Friday, July 20, 2007


Kandahar is just as hot as I thought it would be. I think it’s been around 105+ degrees every day. It can get up to 115 and even hotter but fortunately it hasn’t gotten there yet.

Our first day of class as I was proposing the schedule, which included afternoon sessions, the Afghans immediately protested. They said that they would rather start early and end by noon to avoid the heat in the class room. This week we’re teaching in ANA land so the buildings have no AC. So it was agreed that we would start at 0700 every day and end by noon. It’s actually worked out OK. Granted the afternoons can get a little long with not a lot to do but so far we’ve filled them with they gym, “force regeneration” and strolling along the boardwalk.

Here on Camp Hero there is a huge area that is surrounded by a covered boardwalk. In the center is a soccer field, small roller-blade arena, and volleyball pit. On the boardwalk are various fast-food places; a Canadian donut shop - "Tim Hortons" aka "deadman's donuts", Korean snack bar, Pizza Hut, Subway, and Burger King. There are also several Afghan shops selling various items, a sew shop, embroidery shop as well as a restaurant just off the boardwalk. It’s actually pretty nice.

The base even has it’s own waste reclamation plant. The first night we were here I asked Paul what that terrible smell was and he said it was the “poo pond” or “bamboo pond.” It’s the water/waste reclamation plant that has bamboo growing in it and it’s about 100 yards or so down the road from his room – where we’re staying. He offered to take us down to see it but of course we declined. The smell was enough of a tour.

This part of the country is the “hot spot” in terms of Taliban fighting. This is the area where Scott Lundell was killed, where road side bombs are a regular occurrence as well as small arms fire. Paul says that when they first got here there were regular rockets being fired over the camp but none that actually landed inside the wire. He says that they will get high ranking officers down here routinely so that they can say that they’ve been where all the fighting is, despite not going outside the wire, so now I too can say that I’ve been down here where all the fighting is taking place. Actually I have never gone outside the wire so haven’t really been in any danger and so far no rockets have flown overhead so in reality my time spent in the danger zone has been rather quiet.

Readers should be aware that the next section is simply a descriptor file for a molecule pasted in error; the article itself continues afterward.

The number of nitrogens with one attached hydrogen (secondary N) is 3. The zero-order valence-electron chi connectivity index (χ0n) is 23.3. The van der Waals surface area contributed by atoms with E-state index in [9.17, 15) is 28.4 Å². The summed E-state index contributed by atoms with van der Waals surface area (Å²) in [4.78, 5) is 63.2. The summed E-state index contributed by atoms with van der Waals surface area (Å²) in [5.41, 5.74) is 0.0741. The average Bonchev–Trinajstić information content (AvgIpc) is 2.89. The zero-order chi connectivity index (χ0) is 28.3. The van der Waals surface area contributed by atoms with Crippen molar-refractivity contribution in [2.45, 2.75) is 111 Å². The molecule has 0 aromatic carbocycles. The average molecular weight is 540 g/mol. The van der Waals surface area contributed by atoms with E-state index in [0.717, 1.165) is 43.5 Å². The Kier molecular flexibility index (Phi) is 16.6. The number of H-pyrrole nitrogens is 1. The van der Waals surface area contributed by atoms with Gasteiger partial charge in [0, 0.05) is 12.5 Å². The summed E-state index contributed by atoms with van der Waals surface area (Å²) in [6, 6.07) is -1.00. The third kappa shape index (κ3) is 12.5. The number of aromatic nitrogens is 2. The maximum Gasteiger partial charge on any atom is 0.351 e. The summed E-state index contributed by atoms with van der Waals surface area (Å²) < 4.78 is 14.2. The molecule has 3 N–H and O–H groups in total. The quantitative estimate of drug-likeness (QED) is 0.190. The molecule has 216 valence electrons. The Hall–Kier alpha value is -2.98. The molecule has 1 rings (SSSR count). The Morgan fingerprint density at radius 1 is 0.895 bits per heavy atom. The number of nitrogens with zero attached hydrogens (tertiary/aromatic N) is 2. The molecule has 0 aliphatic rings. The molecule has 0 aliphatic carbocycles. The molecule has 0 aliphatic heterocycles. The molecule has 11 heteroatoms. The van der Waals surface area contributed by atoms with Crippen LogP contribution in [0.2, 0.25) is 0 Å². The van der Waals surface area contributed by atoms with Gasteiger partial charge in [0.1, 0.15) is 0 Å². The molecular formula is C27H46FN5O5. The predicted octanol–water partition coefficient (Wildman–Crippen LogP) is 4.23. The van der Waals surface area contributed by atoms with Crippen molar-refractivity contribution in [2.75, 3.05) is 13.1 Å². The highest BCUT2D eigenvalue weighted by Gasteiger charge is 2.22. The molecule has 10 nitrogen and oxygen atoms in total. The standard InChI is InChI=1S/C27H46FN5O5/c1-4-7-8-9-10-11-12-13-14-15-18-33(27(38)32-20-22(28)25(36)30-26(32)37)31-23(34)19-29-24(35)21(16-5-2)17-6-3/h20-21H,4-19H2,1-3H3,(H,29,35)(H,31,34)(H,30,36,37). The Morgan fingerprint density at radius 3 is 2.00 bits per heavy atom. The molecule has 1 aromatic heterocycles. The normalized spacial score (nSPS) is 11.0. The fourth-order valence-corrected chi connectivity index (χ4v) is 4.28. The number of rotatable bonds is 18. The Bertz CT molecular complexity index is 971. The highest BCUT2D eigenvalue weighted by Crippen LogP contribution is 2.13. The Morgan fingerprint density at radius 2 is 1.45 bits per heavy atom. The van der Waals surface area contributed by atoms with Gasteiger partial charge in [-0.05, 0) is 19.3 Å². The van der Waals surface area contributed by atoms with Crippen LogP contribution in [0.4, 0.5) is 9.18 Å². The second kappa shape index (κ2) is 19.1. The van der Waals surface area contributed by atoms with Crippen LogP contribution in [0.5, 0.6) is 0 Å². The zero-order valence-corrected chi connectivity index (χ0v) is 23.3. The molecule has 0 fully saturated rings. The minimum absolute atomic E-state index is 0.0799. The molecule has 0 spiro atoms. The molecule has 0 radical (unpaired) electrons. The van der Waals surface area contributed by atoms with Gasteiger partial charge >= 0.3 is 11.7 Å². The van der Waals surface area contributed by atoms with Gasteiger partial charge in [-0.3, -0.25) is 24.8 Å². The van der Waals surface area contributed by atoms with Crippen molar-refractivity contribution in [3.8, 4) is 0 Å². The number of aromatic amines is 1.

This was one of the last areas where the Taliban were and because of the airfield here it was heavily bombed. You can still see bombed buildings as well as craters in the road. Paul keeps meaning to point out one of the last buildings they occupied but hasn’t and I’ve forgotten to ask. Maybe tomorrow.

Kandahar itself is flat and barren. I’m sure there are fields somewhere but I haven’t seen any. The wind has been blowing so a fine dust is always in the air. It lends a distinct haze to the horizon as well as wrecks havoc with my eyes and throat.

KAF (Kandahar Air Field) is made up of coalition forces. The predominant countries here are Canada, Britain, and Denmark – the “Tri-Lat” (tri-lateral). Other countries that are represented here are Australia, German, Danish, Romanian, Bulgarian, French, Jordanians, Czechs, Portugese, Spanish, Italians, Belgians, Polish, and Paul can’t remember any more. So you can see it’s very much a coalition down here. Once again the coalition DEFACs (dining facilities) are very European. I’ve loved the bread and cheese and have eaten more than I should but it’s so good and nothing like we can get at Phoenix.

KAF is a hug base, despite what Paul says. The drive to ANA land takes almost 15 minutes, but to be honest, a lot of that is due to really bad roads. The gym, MWR (morale, welfare and recreation – phones, computers, game/movie room, etc.) and boardwalk are all centrally located. The PX is a little bit of a walk but not too bad. It’s a much more pleasant experience here than at Bagram Air Field (BAF).

Well that’s about it for Kandahar. It’s late so when I read this tomorrow I might think of other things to talk about but for now that’s it.

Tomorrow is our last day of class and graduation. The SJA down here has invited us to his office for lunch and Paul says it will be delicious – naan (bread), rice, kabobs, pudding, watermelon and a few other things so I’ll definitely have something to write about then.

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